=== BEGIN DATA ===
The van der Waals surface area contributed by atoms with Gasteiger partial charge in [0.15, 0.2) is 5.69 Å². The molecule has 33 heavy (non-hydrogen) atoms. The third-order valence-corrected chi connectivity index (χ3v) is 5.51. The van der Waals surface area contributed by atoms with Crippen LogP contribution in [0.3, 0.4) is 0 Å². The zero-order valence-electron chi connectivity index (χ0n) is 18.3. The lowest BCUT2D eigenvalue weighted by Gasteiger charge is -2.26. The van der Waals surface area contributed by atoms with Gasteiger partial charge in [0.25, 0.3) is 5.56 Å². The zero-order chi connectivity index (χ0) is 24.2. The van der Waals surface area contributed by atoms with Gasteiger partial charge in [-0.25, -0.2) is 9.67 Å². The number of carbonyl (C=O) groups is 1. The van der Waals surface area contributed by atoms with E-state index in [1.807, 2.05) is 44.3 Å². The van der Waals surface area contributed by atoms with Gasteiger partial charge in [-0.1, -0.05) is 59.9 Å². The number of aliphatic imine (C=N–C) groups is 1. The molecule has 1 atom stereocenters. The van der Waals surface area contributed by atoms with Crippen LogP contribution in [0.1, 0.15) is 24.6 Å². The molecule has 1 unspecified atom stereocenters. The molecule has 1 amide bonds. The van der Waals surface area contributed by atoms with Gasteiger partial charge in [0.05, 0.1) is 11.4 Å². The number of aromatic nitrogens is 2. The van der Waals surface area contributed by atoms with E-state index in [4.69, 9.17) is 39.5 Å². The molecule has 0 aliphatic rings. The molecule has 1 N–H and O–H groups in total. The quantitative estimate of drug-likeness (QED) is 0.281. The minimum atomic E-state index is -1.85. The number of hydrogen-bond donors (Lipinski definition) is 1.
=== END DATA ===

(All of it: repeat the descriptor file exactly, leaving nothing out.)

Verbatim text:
The van der Waals surface area contributed by atoms with Gasteiger partial charge in [0.15, 0.2) is 5.69 Å². The molecule has 33 heavy (non-hydrogen) atoms. The third-order valence-corrected chi connectivity index (χ3v) is 5.51. The van der Waals surface area contributed by atoms with Crippen LogP contribution in [0.3, 0.4) is 0 Å². The zero-order valence-electron chi connectivity index (χ0n) is 18.3. The lowest BCUT2D eigenvalue weighted by Gasteiger charge is -2.26. The van der Waals surface area contributed by atoms with Gasteiger partial charge in [0.25, 0.3) is 5.56 Å². The zero-order chi connectivity index (χ0) is 24.2. The van der Waals surface area contributed by atoms with Gasteiger partial charge in [-0.25, -0.2) is 9.67 Å². The number of carbonyl (C=O) groups is 1. The van der Waals surface area contributed by atoms with E-state index in [1.807, 2.05) is 44.3 Å². The van der Waals surface area contributed by atoms with Gasteiger partial charge in [-0.1, -0.05) is 59.9 Å². The number of aliphatic imine (C=N–C) groups is 1. The molecule has 1 atom stereocenters. The van der Waals surface area contributed by atoms with Crippen LogP contribution in [0.1, 0.15) is 24.6 Å². The molecule has 1 unspecified atom stereocenters. The molecule has 1 amide bonds. The van der Waals surface area contributed by atoms with Gasteiger partial charge in [0.05, 0.1) is 11.4 Å². The number of aromatic nitrogens is 2. The van der Waals surface area contributed by atoms with E-state index in [4.69, 9.17) is 39.5 Å². The molecule has 0 aliphatic rings. The molecule has 1 N–H and O–H groups in total. The quantitative estimate of drug-likeness (QED) is 0.281. The minimum atomic E-state index is -1.85. The number of hydrogen-bond donors (Lipinski definition) is 1.